brushing-teeth-2103219_640

8 questions new parents ask about teething

Teething is an uncomfortable time for your new baby and for new parents it can leave you feeling powerless. Luckily the more that you know about it, the better you can cope and provide some much-needed relief for your little one. In this blog, we’ll take you through common teething questions and how to help your baby deal with the discomfort.

When do babies start teething?

While the average age is six months for a baby to get their first tooth, they can start teething from three months or as late as 12 or 13 months. Premature babies will often take longer than the average for their teeth to start coming through.

How long does it take?

Every child is different, so it really does depend. Most individual teeth will only take a few days to come through, but this can take up to a week or so. All their teeth should come through by the time your child is 2 or 3 years old.

What are the symptoms?

There are many signs that your baby may be teething with some of the most common including:
• Excessive drooling
• Increased biting, chewing and sucking
• Red or swollen gums
• Redness on cheeks or chin
• Face rubbing and ear pulling
• Sulky and irritable behaviour
• Rejecting food
A combination of these symptoms will often point towards teething so if your baby is showing these signs then skip ahead to our remedies below.

Is teething always painful?

Teething isn’t always painful and for older babies you may not be able to tell when they are teething as they could act like normal. Younger babies will often have more discomfort as they are less used to dealing with pain.

Can I still breastfeed?

In a word yes. Some babies may get comfort from nursing while others the sucking can make the pain worse. Gently massaging your babies’ gums with a clean finger can help to relieve any discomfort and ensure your baby is getting the nutrition they need. If they do bite, then you should pull them away suddenly and yell ouch to stop them developing a habit of biting.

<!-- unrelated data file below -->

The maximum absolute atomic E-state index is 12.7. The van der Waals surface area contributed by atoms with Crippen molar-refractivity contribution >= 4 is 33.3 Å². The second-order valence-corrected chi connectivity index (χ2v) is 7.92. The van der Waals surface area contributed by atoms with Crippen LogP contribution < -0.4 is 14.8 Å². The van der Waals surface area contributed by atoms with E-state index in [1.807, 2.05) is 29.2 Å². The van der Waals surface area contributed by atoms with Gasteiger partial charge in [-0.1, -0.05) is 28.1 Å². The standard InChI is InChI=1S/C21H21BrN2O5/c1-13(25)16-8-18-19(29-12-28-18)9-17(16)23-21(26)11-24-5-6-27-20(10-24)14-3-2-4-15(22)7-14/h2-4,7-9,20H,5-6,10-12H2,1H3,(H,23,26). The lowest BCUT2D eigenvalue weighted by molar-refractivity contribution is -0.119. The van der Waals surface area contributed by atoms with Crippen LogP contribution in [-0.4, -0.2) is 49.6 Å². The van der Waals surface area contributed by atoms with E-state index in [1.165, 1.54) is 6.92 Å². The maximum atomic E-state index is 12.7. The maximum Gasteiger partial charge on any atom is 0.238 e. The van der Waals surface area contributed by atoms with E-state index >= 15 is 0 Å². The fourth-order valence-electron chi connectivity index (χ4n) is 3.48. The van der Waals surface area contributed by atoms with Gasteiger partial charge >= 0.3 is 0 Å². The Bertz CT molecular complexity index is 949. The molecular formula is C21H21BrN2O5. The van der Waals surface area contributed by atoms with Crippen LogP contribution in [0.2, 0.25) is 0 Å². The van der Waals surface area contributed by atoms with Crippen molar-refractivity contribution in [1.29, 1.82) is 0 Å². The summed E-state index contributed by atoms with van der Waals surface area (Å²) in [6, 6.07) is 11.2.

What order to babies teeth grow in?

Babies teeth will normally come through in pairs with the front two lower teeth usually the first to appear followed by the top middle teeth. The surrounding teeth will follow next with the back molars the last to appear between 12 months and 14 months. Canine teeth follow these with the second molars around the two-year mark.

Do teething babies poo more?

Many people link teething with more poo, but this isn’t the case. Teething normally happens at a stage when your baby is eating more solids which is why babies will be excreting more than they did previously.

When do I need to start brushing my baby’s teeth?

Many people link teething with more poo, but this isn’t the case. Teething normally happens at a stage when your baby is eating more solids which is why babies will be excreting more than they did previously.

Leave a Reply

Your email address will not be published. Required fields are marked *

At SmilePad Centres the health, well-being and safety of our patients, their families and our people is our priority. We have dentists’ on-hand to help with dental emergencies and give support and advice on any dental concern, and should you need emergency face-to-face support, then they will direct you to the best available support location for your needs. Please call your nearest practice for more information. We appreciate your understanding during this unusual time. Stay safe and we look forward to seeing you soon.
+ +